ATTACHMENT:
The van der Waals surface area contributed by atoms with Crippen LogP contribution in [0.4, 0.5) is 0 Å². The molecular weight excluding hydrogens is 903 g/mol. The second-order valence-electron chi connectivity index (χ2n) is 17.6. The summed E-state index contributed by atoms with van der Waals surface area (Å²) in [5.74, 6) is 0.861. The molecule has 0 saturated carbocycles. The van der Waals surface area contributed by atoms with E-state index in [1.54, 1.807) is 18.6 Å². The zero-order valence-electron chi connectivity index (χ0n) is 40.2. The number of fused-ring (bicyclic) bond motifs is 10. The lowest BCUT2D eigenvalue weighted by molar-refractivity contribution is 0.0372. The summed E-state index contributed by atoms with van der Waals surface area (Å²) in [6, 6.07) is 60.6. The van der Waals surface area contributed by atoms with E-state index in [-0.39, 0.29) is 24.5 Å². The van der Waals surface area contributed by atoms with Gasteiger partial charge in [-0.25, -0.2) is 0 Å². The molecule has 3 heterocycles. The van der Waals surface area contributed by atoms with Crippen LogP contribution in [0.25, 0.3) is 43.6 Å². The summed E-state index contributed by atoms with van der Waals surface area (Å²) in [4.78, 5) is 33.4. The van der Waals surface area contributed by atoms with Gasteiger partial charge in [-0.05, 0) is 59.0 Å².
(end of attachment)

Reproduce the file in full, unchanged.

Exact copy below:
The van der Waals surface area contributed by atoms with Crippen LogP contribution in [0.4, 0.5) is 0 Å². The molecular weight excluding hydrogens is 903 g/mol. The second-order valence-electron chi connectivity index (χ2n) is 17.6. The summed E-state index contributed by atoms with van der Waals surface area (Å²) in [5.74, 6) is 0.861. The molecule has 0 saturated carbocycles. The van der Waals surface area contributed by atoms with E-state index in [1.54, 1.807) is 18.6 Å². The zero-order valence-electron chi connectivity index (χ0n) is 40.2. The number of fused-ring (bicyclic) bond motifs is 10. The lowest BCUT2D eigenvalue weighted by molar-refractivity contribution is 0.0372. The summed E-state index contributed by atoms with van der Waals surface area (Å²) in [6, 6.07) is 60.6. The van der Waals surface area contributed by atoms with E-state index in [-0.39, 0.29) is 24.5 Å². The van der Waals surface area contributed by atoms with Gasteiger partial charge in [-0.25, -0.2) is 0 Å². The molecule has 3 heterocycles. The van der Waals surface area contributed by atoms with Crippen LogP contribution in [0.25, 0.3) is 43.6 Å². The summed E-state index contributed by atoms with van der Waals surface area (Å²) in [4.78, 5) is 33.4. The van der Waals surface area contributed by atoms with Gasteiger partial charge in [-0.05, 0) is 59.0 Å².